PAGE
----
Looks like the days of open transfers are coming to an end. Sharers will have to take measures to remain anonymous. Note that many widely used encryption SW like PGP are easily broken unless you take extra measure. To confound the watchers, first compress the data then strip the header and now encrypt. And to be sure you might want repeat this 2 or 3 times using different compress methods and encryption.

    • Adam B. Levine March 6, 2013 at 1:47 PM

      Honestly the Copyright Alert System is supposed to scare you, not actually work. I spoke with http://www.market-ticker.org about the encryption issue (he ran a large ISP for 10+ years) and he just laughed at me.

      He didn’t even think the Copyright Alert System was worth talking about because even now most p2p software has built-in encryption, and the amount of time the ISP actually has to scan the packets in-transfer means they can hardly scan at all, much less break even rudimentary encryption.

      My point to him was the existence of the practice is the bad part, not if it stops piracy or not. Making non-privacy the norm with “certain types of more likely to be guilty” data is nothing but dangerous to the future of the internet.

  6. Joe Faucher March 4, 2013 at 7:18 PM

    The very multimedia companies that back up the RIAA and MPAA are the ones who distributed the P2P programs such as kazaa and utorrent. They promoted them for the very purpose that they are now attacking the users for.

    • Adam B. Levine March 6, 2013 at 2:18 PM

      That’s quite a charge – Any documentation to back it up? the RIAA and MPAA have (to my eyes) been very reactive, and the idea that they’re behind utorrent and kazaa seems out of character.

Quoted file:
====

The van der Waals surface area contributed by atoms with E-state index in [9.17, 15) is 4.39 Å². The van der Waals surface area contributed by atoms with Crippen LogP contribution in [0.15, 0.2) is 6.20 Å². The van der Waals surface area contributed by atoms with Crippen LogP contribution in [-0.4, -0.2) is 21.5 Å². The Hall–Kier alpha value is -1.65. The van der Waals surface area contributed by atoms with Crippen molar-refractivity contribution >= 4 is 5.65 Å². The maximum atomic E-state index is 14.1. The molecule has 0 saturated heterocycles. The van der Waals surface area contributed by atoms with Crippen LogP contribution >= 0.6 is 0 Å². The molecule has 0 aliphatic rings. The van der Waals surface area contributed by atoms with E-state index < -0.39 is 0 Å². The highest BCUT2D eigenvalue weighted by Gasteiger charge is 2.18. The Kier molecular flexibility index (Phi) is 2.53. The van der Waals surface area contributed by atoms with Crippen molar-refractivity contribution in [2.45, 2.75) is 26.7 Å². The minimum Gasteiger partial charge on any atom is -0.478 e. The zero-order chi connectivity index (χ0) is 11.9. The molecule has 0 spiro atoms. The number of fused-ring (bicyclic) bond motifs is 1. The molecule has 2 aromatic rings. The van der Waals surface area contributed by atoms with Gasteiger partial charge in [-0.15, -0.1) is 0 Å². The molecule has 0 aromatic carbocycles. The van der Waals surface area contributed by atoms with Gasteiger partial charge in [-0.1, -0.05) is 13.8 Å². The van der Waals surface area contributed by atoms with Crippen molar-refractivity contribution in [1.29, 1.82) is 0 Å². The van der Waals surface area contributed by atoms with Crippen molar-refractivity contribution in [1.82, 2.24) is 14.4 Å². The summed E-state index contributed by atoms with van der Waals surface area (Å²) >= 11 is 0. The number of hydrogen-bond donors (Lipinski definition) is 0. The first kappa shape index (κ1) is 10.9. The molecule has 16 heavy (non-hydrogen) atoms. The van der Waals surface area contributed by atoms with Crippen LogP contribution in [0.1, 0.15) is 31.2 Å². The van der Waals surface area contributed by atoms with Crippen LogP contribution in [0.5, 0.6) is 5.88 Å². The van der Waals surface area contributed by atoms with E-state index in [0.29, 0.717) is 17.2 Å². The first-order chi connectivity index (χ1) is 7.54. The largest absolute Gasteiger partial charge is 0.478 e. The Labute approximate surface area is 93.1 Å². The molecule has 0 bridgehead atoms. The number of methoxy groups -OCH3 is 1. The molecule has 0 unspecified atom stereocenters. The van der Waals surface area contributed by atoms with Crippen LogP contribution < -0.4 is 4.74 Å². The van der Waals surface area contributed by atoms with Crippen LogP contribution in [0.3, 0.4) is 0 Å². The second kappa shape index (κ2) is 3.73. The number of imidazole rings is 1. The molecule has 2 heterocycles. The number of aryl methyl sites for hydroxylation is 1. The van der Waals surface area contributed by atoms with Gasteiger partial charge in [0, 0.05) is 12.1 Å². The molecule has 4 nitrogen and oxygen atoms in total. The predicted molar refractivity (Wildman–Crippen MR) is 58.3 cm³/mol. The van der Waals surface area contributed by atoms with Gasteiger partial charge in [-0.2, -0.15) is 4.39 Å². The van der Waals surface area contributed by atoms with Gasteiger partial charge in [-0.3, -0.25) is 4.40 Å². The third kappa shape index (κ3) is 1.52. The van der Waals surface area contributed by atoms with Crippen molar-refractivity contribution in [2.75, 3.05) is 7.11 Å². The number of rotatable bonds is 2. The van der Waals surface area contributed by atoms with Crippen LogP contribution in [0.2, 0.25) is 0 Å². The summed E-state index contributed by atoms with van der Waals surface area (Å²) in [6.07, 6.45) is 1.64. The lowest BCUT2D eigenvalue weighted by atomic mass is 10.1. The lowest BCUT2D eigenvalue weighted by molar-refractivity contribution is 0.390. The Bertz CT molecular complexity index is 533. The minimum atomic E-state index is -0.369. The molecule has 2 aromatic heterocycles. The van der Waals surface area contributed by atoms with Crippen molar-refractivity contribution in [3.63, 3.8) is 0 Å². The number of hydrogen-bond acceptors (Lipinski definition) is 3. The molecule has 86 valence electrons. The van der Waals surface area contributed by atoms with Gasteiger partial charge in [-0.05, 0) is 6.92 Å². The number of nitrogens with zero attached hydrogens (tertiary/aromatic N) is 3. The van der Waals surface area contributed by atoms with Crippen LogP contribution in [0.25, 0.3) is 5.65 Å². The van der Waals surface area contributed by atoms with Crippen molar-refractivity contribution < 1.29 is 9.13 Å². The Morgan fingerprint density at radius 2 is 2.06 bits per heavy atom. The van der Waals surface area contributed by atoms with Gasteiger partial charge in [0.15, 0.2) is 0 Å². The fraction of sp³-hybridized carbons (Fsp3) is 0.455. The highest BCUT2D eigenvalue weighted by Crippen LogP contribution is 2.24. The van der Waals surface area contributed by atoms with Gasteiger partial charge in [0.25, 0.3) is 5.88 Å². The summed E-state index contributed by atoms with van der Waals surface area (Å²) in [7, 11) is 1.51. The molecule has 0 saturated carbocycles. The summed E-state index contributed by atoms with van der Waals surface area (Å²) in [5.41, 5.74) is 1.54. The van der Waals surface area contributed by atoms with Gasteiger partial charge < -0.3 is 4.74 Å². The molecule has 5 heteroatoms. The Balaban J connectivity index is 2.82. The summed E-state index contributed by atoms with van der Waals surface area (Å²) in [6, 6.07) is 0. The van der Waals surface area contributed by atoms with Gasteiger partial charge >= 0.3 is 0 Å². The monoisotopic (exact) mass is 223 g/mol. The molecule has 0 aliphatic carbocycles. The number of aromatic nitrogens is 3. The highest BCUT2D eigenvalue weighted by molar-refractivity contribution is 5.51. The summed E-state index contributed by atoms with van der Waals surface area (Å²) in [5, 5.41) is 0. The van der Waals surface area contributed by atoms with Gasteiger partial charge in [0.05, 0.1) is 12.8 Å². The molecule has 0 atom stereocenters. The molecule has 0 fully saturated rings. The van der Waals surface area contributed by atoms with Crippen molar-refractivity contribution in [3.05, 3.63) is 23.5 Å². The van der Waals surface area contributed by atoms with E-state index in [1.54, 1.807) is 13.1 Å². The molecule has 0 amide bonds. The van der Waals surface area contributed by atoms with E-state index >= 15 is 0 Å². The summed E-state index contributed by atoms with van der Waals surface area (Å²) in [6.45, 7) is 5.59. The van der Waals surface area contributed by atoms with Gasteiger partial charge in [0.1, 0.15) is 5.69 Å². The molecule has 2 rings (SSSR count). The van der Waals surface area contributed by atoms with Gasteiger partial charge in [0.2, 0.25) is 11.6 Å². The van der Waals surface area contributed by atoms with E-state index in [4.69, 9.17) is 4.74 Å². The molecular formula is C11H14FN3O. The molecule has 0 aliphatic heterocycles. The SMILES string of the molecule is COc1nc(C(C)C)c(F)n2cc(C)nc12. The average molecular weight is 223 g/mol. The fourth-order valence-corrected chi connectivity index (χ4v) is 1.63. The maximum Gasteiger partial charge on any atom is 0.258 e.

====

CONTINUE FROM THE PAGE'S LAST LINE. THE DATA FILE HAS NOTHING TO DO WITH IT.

7. jj March 5, 2013 at 11:01 AM

    its really funny actually. when more and more people realize that the company that is supposed to protect their privacy is watching them people will start to leave in the droves heh,

    5 years time this will either go buh bye, or isp’s will be bankrupt and the internet will be free and the government will have to “bail” them out, then it will be mandatory to have a government pc with internet connection ^^

    on another note, the only way they can track a certain p2p thread is if they themselves put something into it to track it and “identifier” if you will. in my eyes this is fraud and at best entrapment and also it basically makes thier case null and void because THEY PAID SOMEONE TO PUT THE CONTENT OUT THERE BREAKING THEIR OWN CONTRACT. TO ME IF A COMPANY PAYS OR ALLOWS ANOTHER COMPANY TO PUT IT OUT IN THE INTERNET, THEY VOIDED THE WHOLE PURPOSE BECAUSE THEY JUST GAVE IT AWAY FOR FREE REGARDLESS IF IT WAS MEANT FOR TRACKING

    • Adam B. Levine March 6, 2013 at 2:24 PM

      Who says your ISP is supposed to protect your privacy?

      The big telecoms are heavily regulated monopolies that work together with the government to keep things that way. Look at AT&T’s cooperating with the Bush administration on warrantless wiretapping. That was blatantly illegal at the time, but the federal government wanted it done and the Telecoms delivered.

      When the lawbreaking was later discovered, congress jointly granted retro-active immunity to the telecoms because of concerns they wouldn’t cooperate in the future.

      These entities break constitutional rules with immunity at the request of a supposedly constitutional government, you think they care about abiding by their internal terms of service?